The program for the final concert of the 2013-2014 St. Luke’s Concert Series featured three joyous and lighthearted pieces, mostly upbeat, and an equally ebullient performance by guest conductor Albert George Schram, leading the Orlando Philharmonic.
The Netherlands native made his debut performance at Oviedo’s St. Luke's Lutheran Church on Saturday evening, and infused his charismatic personality and expressive conducting style into the selected scores.
One of the most memorable overtures in Italian opera, Rossini’s Il Barbiere de Seville bounces and gambols with its rollicking mood. Schram kept the ensemble riding in constant motion, leading up to the famous cartoonish staccato theme for violins and piccolo. The recurring episode was well articulated.
Richard Strauss’ Suite from Le Borgeois Gentilhomme is a departure from the heavily orchestrated tone poems and operas for which the twentieth century giant is known. Schram and the OPO shed light into this facet of the composer with a crisp and cohesive reading of the piece.
The brass section came through with elegance throughout, especially halfway through the Overture from Act I, when a majestic trombone (Brian Brink) and trumpet (Lyman Brodie, William Cooper) duo contrasts sharply from the frolicky opening string passage. Principal Oboe Jamie Strefeler got a solo spotlight toward the end, as the piece progressed into the next of its nine short movements.
Subsequent sections featured warm performances by woodwinds. Concertmaster Joni Hanze-Bjella was the soloist for ‘The Arrival and Dance of the Tailors.’ Her self-assured violin lines came across loud and clear, over support from French horns and clarinets.
A standout moment was the ‘Entrance of Cleonte’ movement, for its entirely different mood and solemn character. Schram slowed his gestures for the relaxed tempo that opens the section in the lower strings. After a contrasting section, the solemn music is revisited by the full ensemble; the addition of brass sounded perfectly mellifluous, especially in its final iteration with bass drum, timpani and the ringing of the triangle.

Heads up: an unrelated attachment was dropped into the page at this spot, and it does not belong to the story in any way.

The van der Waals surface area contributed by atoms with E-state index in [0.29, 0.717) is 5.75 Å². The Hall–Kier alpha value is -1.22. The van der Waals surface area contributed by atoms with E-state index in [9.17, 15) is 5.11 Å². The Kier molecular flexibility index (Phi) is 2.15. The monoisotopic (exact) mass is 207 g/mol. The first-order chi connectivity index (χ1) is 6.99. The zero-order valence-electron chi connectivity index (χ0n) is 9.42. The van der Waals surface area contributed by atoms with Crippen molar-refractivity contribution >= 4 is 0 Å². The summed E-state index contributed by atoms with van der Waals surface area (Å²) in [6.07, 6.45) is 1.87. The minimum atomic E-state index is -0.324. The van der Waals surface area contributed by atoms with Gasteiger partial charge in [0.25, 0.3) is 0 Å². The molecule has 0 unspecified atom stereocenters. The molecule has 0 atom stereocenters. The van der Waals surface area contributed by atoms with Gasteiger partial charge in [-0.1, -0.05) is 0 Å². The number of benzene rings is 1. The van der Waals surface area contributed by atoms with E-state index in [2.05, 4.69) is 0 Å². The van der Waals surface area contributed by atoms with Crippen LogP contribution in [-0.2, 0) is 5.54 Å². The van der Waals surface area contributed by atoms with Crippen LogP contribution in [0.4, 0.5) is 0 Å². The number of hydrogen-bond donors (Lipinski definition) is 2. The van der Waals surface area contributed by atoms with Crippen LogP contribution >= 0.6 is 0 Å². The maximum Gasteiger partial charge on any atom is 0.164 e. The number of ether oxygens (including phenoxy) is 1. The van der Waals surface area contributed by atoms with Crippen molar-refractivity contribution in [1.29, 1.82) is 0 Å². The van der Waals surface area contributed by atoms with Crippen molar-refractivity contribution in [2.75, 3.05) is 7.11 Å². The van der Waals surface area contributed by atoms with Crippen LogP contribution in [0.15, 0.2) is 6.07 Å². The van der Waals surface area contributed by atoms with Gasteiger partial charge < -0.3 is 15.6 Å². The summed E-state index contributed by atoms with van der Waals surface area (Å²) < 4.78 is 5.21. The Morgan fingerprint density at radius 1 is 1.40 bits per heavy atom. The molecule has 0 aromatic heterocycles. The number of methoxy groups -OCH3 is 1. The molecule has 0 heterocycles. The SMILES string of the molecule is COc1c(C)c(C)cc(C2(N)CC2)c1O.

After intermission the orchestra launched into the up-tempo merrymaking of Mendelssohn’s Italian Symphony. Schram and the musicians balanced well the strings vs. woodwinds juxtaposition that defines the piece.
Perhaps the most moving moment of the Italian is the ‘Con moto moderato’ third movement, particularly the trio section that the French horns open with dignity. Mark Fischer and Kevin Brooks captured that sweet and lush tone that makes the instrument’s timbre unique and the passage memorable.
The finale is the fastest of all four movements, and is cast in a minor key that contrasts sharply from the tonality of the preceding movements, especially the A Major opening allegro. Principal Flute Colleen Blagov captured the contrasts in dynamics well, with the rest of the woodwinds responding well to Schram’s very adept handling of the orchestra.
These were straight readings – true in intention and appropriate in style – by a seasoned and highly entertaining conductor. His swift arms gestures and communicative smile fit the music and drew spirited precision from the OPO musicians.
To visit the Orlando Phil’s website and learn about upcoming performances, click here.
To visit the St. Luke's Lutheran Church website, click here.
To watch a performance of the ‘Entrance of Cleonte’ movement, from Strauss’ Suite from Le Borgeois Gentilhomme, click here.
To read reviews of previous Orlando Phil performances, click here.